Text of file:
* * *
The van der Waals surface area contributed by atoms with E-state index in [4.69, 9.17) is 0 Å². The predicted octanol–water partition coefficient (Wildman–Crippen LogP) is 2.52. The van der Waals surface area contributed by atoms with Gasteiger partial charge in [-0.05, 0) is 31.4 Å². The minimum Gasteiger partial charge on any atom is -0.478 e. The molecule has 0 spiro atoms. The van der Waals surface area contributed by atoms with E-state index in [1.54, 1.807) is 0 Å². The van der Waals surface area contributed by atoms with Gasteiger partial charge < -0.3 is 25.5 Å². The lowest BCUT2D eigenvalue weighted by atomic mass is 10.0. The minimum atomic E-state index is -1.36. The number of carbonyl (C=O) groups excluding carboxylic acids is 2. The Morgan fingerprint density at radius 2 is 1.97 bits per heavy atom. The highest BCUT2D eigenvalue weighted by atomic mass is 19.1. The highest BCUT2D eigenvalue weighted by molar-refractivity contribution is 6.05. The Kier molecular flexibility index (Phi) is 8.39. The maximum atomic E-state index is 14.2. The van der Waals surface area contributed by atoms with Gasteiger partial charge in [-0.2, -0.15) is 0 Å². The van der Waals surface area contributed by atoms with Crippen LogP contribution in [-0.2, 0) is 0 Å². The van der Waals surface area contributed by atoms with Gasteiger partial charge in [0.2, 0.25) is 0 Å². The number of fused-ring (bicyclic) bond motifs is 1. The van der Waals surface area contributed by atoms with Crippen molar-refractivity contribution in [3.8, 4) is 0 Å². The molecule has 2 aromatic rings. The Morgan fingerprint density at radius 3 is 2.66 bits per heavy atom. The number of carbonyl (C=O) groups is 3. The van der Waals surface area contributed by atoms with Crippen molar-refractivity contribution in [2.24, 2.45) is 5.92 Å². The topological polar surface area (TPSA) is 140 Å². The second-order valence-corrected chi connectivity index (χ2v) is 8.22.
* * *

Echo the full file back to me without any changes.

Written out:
The van der Waals surface area contributed by atoms with E-state index in [4.69, 9.17) is 0 Å². The predicted octanol–water partition coefficient (Wildman–Crippen LogP) is 2.52. The van der Waals surface area contributed by atoms with Gasteiger partial charge in [-0.05, 0) is 31.4 Å². The minimum Gasteiger partial charge on any atom is -0.478 e. The molecule has 0 spiro atoms. The van der Waals surface area contributed by atoms with E-state index in [1.54, 1.807) is 0 Å². The van der Waals surface area contributed by atoms with Gasteiger partial charge < -0.3 is 25.5 Å². The lowest BCUT2D eigenvalue weighted by atomic mass is 10.0. The minimum atomic E-state index is -1.36. The number of carbonyl (C=O) groups excluding carboxylic acids is 2. The Morgan fingerprint density at radius 2 is 1.97 bits per heavy atom. The highest BCUT2D eigenvalue weighted by atomic mass is 19.1. The highest BCUT2D eigenvalue weighted by molar-refractivity contribution is 6.05. The Kier molecular flexibility index (Phi) is 8.39. The maximum atomic E-state index is 14.2. The van der Waals surface area contributed by atoms with Gasteiger partial charge in [-0.2, -0.15) is 0 Å². The van der Waals surface area contributed by atoms with Crippen LogP contribution in [-0.2, 0) is 0 Å². The van der Waals surface area contributed by atoms with Gasteiger partial charge in [0.2, 0.25) is 0 Å². The number of fused-ring (bicyclic) bond motifs is 1. The van der Waals surface area contributed by atoms with Crippen molar-refractivity contribution in [3.8, 4) is 0 Å². The molecule has 2 aromatic rings. The Morgan fingerprint density at radius 3 is 2.66 bits per heavy atom. The number of carbonyl (C=O) groups is 3. The van der Waals surface area contributed by atoms with Crippen molar-refractivity contribution in [2.24, 2.45) is 5.92 Å². The topological polar surface area (TPSA) is 140 Å². The second-order valence-corrected chi connectivity index (χ2v) is 8.22.